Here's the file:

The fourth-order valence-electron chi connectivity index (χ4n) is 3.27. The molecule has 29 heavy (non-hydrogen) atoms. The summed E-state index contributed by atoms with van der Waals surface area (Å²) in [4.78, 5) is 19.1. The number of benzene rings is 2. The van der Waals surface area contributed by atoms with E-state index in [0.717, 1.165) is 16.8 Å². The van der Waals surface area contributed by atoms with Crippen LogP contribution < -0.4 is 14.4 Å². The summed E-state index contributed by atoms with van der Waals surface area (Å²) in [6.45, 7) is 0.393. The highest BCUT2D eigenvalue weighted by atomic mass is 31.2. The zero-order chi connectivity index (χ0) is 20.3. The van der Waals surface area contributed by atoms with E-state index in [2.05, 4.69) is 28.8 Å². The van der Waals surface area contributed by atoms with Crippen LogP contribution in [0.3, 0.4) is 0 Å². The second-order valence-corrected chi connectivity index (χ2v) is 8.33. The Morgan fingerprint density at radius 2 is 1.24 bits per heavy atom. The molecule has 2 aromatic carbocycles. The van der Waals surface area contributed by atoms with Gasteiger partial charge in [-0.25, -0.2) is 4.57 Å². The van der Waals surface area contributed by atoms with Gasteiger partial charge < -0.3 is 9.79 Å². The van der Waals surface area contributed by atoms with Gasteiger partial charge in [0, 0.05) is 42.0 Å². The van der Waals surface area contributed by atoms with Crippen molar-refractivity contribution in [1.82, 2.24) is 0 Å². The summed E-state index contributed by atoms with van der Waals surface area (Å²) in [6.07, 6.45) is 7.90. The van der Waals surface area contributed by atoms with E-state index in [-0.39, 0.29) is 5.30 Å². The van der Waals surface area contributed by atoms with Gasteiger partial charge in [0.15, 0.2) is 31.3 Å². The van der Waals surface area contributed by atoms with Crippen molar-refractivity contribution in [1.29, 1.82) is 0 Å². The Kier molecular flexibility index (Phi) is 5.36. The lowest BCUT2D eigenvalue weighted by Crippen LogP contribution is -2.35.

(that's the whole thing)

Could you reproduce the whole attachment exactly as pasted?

The fourth-order valence-electron chi connectivity index (χ4n) is 3.27. The molecule has 29 heavy (non-hydrogen) atoms. The summed E-state index contributed by atoms with van der Waals surface area (Å²) in [4.78, 5) is 19.1. The number of benzene rings is 2. The van der Waals surface area contributed by atoms with E-state index in [0.717, 1.165) is 16.8 Å². The van der Waals surface area contributed by atoms with Crippen LogP contribution < -0.4 is 14.4 Å². The summed E-state index contributed by atoms with van der Waals surface area (Å²) in [6.45, 7) is 0.393. The highest BCUT2D eigenvalue weighted by atomic mass is 31.2. The zero-order chi connectivity index (χ0) is 20.3. The van der Waals surface area contributed by atoms with E-state index in [2.05, 4.69) is 28.8 Å². The van der Waals surface area contributed by atoms with Crippen LogP contribution in [0.3, 0.4) is 0 Å². The second-order valence-corrected chi connectivity index (χ2v) is 8.33. The Morgan fingerprint density at radius 2 is 1.24 bits per heavy atom. The molecule has 2 aromatic carbocycles. The van der Waals surface area contributed by atoms with Gasteiger partial charge in [-0.25, -0.2) is 4.57 Å². The van der Waals surface area contributed by atoms with Gasteiger partial charge < -0.3 is 9.79 Å². The van der Waals surface area contributed by atoms with Gasteiger partial charge in [0, 0.05) is 42.0 Å². The van der Waals surface area contributed by atoms with Crippen molar-refractivity contribution in [1.82, 2.24) is 0 Å². The summed E-state index contributed by atoms with van der Waals surface area (Å²) in [6.07, 6.45) is 7.90. The van der Waals surface area contributed by atoms with E-state index in [-0.39, 0.29) is 5.30 Å². The van der Waals surface area contributed by atoms with Gasteiger partial charge in [0.15, 0.2) is 31.3 Å². The van der Waals surface area contributed by atoms with Crippen molar-refractivity contribution in [1.29, 1.82) is 0 Å². The Kier molecular flexibility index (Phi) is 5.36. The lowest BCUT2D eigenvalue weighted by Crippen LogP contribution is -2.35.